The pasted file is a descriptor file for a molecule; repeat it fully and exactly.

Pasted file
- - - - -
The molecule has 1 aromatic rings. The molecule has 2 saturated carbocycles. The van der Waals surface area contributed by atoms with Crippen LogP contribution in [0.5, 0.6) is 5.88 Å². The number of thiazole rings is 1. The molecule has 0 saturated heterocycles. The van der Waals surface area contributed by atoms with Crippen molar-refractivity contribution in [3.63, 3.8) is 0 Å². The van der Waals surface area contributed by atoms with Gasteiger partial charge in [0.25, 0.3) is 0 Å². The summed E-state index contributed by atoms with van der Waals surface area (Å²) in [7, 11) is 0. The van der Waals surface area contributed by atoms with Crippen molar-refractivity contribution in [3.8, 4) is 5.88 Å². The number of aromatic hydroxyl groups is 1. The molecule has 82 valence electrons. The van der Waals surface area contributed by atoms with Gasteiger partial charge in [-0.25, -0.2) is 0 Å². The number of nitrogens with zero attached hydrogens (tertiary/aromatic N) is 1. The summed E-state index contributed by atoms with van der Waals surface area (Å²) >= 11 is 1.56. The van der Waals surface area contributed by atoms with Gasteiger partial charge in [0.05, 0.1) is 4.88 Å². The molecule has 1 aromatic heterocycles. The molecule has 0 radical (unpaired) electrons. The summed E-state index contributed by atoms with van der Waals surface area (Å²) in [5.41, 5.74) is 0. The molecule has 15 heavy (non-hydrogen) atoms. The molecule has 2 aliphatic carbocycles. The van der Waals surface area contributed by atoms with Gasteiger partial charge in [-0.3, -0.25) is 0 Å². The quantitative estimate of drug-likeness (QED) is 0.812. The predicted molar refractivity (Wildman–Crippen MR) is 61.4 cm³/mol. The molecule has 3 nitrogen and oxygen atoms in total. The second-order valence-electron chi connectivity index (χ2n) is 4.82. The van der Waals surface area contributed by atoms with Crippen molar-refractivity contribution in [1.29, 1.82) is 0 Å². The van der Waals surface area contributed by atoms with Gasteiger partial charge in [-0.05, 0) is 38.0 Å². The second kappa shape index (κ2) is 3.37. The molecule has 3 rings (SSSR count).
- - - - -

The molecule has 1 aromatic rings. The molecule has 2 saturated carbocycles. The van der Waals surface area contributed by atoms with Crippen LogP contribution in [0.5, 0.6) is 5.88 Å². The number of thiazole rings is 1. The molecule has 0 saturated heterocycles. The van der Waals surface area contributed by atoms with Crippen molar-refractivity contribution in [3.63, 3.8) is 0 Å². The van der Waals surface area contributed by atoms with Gasteiger partial charge in [0.25, 0.3) is 0 Å². The summed E-state index contributed by atoms with van der Waals surface area (Å²) in [7, 11) is 0. The van der Waals surface area contributed by atoms with Crippen molar-refractivity contribution in [3.8, 4) is 5.88 Å². The number of aromatic hydroxyl groups is 1. The molecule has 82 valence electrons. The van der Waals surface area contributed by atoms with Gasteiger partial charge in [-0.25, -0.2) is 0 Å². The number of nitrogens with zero attached hydrogens (tertiary/aromatic N) is 1. The summed E-state index contributed by atoms with van der Waals surface area (Å²) >= 11 is 1.56. The van der Waals surface area contributed by atoms with Gasteiger partial charge in [0.05, 0.1) is 4.88 Å². The molecule has 1 aromatic heterocycles. The molecule has 0 radical (unpaired) electrons. The summed E-state index contributed by atoms with van der Waals surface area (Å²) in [5.41, 5.74) is 0. The molecule has 15 heavy (non-hydrogen) atoms. The molecule has 2 aliphatic carbocycles. The van der Waals surface area contributed by atoms with Gasteiger partial charge in [-0.3, -0.25) is 0 Å². The quantitative estimate of drug-likeness (QED) is 0.812. The predicted molar refractivity (Wildman–Crippen MR) is 61.4 cm³/mol. The molecule has 3 nitrogen and oxygen atoms in total. The second-order valence-electron chi connectivity index (χ2n) is 4.82. The van der Waals surface area contributed by atoms with Crippen molar-refractivity contribution in [1.29, 1.82) is 0 Å². The van der Waals surface area contributed by atoms with Gasteiger partial charge in [-0.05, 0) is 38.0 Å². The second kappa shape index (κ2) is 3.37. The molecule has 3 rings (SSSR count).